How Motley Fool Stock Advisor Strengthens Your Long-Term Investing Strategy

How Motley Fool Stock Advisor works and if it's worth it.

Since long-term investing is one of the primary ways I build generational wealth, I am always looking for tools and resources to help me make smarter decisions. While I primarily invest in index funds and ETFs (exchange-traded funds), I’ve grown my stock portfolio significantly over the last few years. Yet picking the right companies to invest in isn’t always easy. With thousands of companies to choose from, the stock-picking process can be overwhelming, and at times I question if I’m making the right decision – maybe you can relate? That’s on top of a volatile market, inflation, and a possible recession. However, since subscribing to Motley Fool Stock Advisor, I regularly get introduced to lucrative long-term investment opportunities, many of which I may not have known about otherwise—no more missing out on the latest trends or wondering what to invest in next. So, what is Motley Fool Stock Advisor, and is it worth it?

This blog post is sponsored by Motley Fool. 

All opinions are my own, based on being a subscriber. 

Motley Fool Stock Advisor Review

What is Motley Fool Stock Advisor? 

Motley Fool Stock Advisor is a stock-picking subscription service designed with the goal of helping new investors make more money over the long term. In addition to having access to an extensive library of stock recommendations, you’ll get two new stock picks sent straight to your inbox every month (Thursdays). 

Sharing investing recommendations since 2002, Motley Fool Stock Advisor has an impressive track record, beating the market by 5x over the last twenty years. Their investing philosophy includes holding for 5+ years and regularly buying shares of at least 25 companies. The goal is to get into the habit of saving and investing every month and, of course, make money and have fun while doing it.

Summary of Motley Fool’s investing philosophy: 

  • Buying 25+ stocks
  • Holding stocks for 5+ years
  • Dollar-cost average or buying shares regularly

To start your journey as a savvy investor, visit www.Fool.com/TTC

Who is Motley Fool Stock Advisor for?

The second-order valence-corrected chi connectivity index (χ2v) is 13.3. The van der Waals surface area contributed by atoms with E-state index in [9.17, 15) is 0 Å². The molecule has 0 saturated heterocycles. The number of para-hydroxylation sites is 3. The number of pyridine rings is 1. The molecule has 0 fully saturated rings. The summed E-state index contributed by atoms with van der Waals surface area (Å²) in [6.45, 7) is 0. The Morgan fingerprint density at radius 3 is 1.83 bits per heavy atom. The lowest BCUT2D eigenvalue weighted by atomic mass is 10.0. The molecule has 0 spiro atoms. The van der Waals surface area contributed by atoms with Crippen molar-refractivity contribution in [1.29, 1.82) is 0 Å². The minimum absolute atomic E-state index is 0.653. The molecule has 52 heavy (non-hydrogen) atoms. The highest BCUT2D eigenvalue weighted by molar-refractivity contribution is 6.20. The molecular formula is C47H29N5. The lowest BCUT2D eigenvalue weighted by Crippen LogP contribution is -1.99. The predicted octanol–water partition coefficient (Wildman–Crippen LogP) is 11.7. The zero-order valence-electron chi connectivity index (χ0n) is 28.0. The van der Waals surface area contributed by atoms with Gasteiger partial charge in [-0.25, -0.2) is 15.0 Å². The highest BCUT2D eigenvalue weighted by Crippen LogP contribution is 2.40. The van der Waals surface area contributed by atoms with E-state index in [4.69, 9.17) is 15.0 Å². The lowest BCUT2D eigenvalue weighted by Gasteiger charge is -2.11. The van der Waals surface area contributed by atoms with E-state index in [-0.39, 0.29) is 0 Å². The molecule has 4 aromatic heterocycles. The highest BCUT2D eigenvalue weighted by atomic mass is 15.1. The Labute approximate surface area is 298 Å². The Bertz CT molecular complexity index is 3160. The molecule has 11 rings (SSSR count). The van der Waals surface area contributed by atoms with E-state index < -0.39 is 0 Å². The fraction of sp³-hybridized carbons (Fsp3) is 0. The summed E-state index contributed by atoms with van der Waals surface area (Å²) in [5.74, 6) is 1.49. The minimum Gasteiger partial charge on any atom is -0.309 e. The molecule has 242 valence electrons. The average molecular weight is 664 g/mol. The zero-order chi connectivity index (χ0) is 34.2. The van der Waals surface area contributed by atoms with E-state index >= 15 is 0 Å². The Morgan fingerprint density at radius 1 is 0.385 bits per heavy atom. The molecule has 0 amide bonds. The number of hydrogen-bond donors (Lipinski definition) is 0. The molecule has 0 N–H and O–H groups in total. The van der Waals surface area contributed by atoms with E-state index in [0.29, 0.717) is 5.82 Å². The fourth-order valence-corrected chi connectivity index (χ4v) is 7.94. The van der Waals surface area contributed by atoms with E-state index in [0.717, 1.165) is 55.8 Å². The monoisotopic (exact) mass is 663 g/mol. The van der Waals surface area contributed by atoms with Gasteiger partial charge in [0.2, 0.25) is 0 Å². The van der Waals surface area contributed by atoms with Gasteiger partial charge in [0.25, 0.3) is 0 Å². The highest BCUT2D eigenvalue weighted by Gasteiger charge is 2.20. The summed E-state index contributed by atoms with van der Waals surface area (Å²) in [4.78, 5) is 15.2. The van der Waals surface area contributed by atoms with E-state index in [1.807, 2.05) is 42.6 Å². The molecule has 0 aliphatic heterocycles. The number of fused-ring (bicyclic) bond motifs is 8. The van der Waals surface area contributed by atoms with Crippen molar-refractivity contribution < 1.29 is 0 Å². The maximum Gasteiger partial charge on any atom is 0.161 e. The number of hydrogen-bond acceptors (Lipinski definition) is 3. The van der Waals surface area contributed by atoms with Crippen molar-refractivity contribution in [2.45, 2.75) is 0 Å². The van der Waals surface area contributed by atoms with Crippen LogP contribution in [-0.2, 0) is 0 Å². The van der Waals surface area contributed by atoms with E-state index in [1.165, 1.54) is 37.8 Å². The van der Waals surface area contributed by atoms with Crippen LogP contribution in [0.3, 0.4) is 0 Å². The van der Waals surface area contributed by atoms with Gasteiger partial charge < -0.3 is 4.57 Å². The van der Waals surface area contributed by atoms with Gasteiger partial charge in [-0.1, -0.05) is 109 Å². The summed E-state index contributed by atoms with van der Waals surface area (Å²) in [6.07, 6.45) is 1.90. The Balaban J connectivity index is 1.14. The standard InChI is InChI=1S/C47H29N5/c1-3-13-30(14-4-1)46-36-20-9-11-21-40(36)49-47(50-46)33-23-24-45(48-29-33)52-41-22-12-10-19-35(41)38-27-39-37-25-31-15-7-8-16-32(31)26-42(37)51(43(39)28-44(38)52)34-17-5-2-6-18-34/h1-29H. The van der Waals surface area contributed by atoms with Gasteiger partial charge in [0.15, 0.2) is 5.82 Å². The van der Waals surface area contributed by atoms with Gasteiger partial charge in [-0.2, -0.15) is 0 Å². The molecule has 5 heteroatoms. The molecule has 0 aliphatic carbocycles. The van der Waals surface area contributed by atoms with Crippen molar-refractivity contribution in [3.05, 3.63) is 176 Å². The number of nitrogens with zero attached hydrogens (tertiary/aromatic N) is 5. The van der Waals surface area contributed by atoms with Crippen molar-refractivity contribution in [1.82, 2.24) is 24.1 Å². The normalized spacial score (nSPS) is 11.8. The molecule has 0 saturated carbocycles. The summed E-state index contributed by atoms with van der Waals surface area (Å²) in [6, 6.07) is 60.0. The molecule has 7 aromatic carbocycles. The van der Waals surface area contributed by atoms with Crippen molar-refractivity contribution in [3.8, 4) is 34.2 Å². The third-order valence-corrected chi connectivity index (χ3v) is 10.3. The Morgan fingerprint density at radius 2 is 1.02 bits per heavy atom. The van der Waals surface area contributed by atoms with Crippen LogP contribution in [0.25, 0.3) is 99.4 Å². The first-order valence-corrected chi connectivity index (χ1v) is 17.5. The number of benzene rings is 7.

The Motley Fool Stock Advisor is for beginner investors looking to build their stock portfolio with solid companies with high growth potential. If you are planning to day trade or swing trade, this service is not for you. 

Stock Advisor saves members time on research by sharing a full write-up and analysis report of each pick. Reputable companies they’ve recommended in the past include Tesla, Amazon, Shopify, and more. 

The Motley Fool breaks down their recommendations into (3) categories: timely stocks, foundational stocks, and exchange-traded funds. Timely Stocks include TMF’s favorite opportunities to invest in right now, while Foundational Stocks are companies they believe can strengthen and future-proof your portfolio. 

Is The Motley Fool Stock Advisor worth it? 

How much does Motley Fool Stock Advisor cost? Motley Fool Stock Advisor costs $99 for the first year for new members – visit www.fool.com/TTC to sign up.  

Since, in my opinion, the likelihood that I’ll make my initial investment back with stock gains is substantial, I think it’s worth it. 

If you plan on actively building your portfolio, getting trusted recommendations from experts with a proven track record for beating the market is a no-brainer. While Motley does not guarantee results, its past performance speaks for itself. 

Besides the two stock picks every month, members also learn a lot about the stock market by simply reading through their daily pre-market emails, getting in the zone with their daily investor mindset reminders, and listening to their daily live shows. These helpful resources will help you build your investing knowledge.

To get the most out of your subscription, I recommend creating a folder in your inbox to organize your Motley emails. You may receive several emails a day, so carve out time to review what you missed. Or unsubscribe from the emails you no longer want to receive. 

Lastly, do your research. Make your own assessment and establish criteria for buying and selling stocks. Here are questions to ask before investing in the stock market and some of my favorite stock research tools and websites. Press the play button to listen to the podcast episode.

Motley Fool Pros 

  • Reliable stock picking for long-term investors
  • Long-term picks focused on building net worth
  • Many picks have consistently outperformed the market
  • 30-Day membership fee back guarantee
  • Advises when to buy and sell 

Motley Fool Cons 

  • Expect a lot of emails, especially emails to sign up for other Motley Fool products.

Overall, getting investing guidance from a team of experts and financial analysts with years of experience can be extremely helpful, especially when you’re starting out.

Whether you’re a new investor unsure of what to invest in next or value the recommendations of experienced investors, Motley Fool Stock Advisor’s subscription service makes investing easier. 

The Motley Fool does a lot of the time-consuming research for you by finding overlooked and undervalued companies with high growth potential. So stop guessing which stocks will perform well and put your hard-earned money towards stocks that they think are likely to produce positive returns. 

Give Stock Advisor a try and if it’s not a good fit, get your membership fee back within 30 days of purchase, no questions asked. 

Looking to enhance your investing strategy further, check out these Motley Fool podcasts: 

Read Next: Valuable Lessons For New Investors

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